One model of gender is that you are the gender that you identify as. This is a great model because everyone gets to be the gender that they want to be. It is, by definition, desirable for people to get what they want.1
Many people express concerns about the self-identity model of gender. What if someone abuses it? What if someone disingenuously claims to be a woman, not because they want it, but for some strategic advantage? I don’t think this is much of an issue, since empirically this does not appear to happen very often, if at all. But the concern is noted.
I think a far more common issue is when someone is deciding what gender to identify as. You can’t use the self-identity model as a guide when your self-identity is precisely the thing in question. When the self-identity model works, it defines what is desirable, and that is well and good. But it’s necessary to find at least one other model to supplement it so we can understand what it is exactly that we’re desiring. Here I will briefly describe a few alternative models.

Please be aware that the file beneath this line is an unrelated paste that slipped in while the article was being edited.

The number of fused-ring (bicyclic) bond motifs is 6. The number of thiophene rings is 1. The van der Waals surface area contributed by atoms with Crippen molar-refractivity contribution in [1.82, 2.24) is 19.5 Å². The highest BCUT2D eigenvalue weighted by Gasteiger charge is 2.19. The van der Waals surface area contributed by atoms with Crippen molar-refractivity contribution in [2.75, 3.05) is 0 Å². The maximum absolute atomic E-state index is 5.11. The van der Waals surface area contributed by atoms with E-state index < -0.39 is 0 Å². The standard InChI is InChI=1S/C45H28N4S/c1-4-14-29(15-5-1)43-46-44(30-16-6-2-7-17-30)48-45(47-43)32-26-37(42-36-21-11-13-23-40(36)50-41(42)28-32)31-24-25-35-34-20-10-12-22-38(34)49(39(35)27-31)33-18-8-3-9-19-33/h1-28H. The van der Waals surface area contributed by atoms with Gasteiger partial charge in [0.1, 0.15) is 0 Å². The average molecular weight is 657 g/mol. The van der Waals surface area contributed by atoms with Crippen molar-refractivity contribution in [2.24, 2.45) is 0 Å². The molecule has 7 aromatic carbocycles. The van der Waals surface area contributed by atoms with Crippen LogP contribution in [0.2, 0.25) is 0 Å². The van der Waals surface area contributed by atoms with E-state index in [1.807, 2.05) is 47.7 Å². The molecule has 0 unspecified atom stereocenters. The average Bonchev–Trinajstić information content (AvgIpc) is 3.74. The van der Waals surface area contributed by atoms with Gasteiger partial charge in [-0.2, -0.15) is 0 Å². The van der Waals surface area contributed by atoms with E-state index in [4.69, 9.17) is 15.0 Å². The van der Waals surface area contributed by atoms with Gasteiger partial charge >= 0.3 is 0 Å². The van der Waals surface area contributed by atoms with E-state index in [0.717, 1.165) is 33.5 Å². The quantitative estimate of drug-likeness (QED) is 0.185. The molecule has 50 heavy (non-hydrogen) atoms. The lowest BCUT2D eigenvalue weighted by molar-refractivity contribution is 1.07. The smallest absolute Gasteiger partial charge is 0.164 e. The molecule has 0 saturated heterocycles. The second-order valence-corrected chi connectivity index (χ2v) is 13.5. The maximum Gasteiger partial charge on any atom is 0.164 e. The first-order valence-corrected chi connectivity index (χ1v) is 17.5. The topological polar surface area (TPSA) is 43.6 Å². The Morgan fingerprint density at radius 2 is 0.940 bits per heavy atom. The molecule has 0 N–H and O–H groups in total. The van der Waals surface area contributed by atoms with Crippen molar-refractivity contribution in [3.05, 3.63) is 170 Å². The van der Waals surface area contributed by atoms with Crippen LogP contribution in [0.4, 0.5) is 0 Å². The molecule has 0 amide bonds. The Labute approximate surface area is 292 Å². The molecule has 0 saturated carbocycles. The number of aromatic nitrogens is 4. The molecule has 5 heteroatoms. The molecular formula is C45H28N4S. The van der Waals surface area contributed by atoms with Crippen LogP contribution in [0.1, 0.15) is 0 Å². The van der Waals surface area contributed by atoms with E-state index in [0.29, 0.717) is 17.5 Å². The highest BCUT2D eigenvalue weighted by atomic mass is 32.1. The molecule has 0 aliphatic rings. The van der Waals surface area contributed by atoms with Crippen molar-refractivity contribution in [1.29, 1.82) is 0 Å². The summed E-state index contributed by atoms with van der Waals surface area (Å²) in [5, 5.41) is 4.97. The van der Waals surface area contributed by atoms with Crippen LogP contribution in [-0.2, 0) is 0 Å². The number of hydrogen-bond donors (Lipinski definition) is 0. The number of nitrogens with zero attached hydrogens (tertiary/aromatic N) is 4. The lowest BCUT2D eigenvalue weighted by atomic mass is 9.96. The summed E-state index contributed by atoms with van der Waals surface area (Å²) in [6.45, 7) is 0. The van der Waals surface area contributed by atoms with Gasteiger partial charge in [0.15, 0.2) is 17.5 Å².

One of my Facebook friends follows a page devoted entirely to mocking Tumblr SJWs (social justice warriors). There are many such pages on the internet, basically functioning as humor pages. I present an example purely for illustration purposes:
See footnotes for transcript.1
Many people who follow such pages don’t think of themselves as opposing social justice. Rather, they oppose “SJWs”, who are supposedly a subset of social justice advocates so extreme that they cross into the absurd.
I think following these anti-SJW sites is unwise. Of course, people aren’t even trying to follow the rule of wisdom, they’re following the rule of funny.
I’m not sure if I’ve ever admitted this on the blogs but… I was a really good at physics in college. This is like six years ago, and college courses aren’t very much like the real world, so it’s all water under the bridge now. But I never got so much as an A minus. I was consistently an outlier on tests. And I never really needed to study, because I got enough out of attending lectures.
Lectures are often derided as one of the least effective methods of teaching, since they involve no student participation. In retrospect, the reason I got so much out of lectures is because for me, lectures were participatory. Professors would solve problems on the board, and my practice was to solve the same problems in my notes, one step ahead of the professor whenever possible. Not everyone can keep that pace, so I’m not exactly offering this as advice to students. I was simply thinking about how participation is paramount to learning.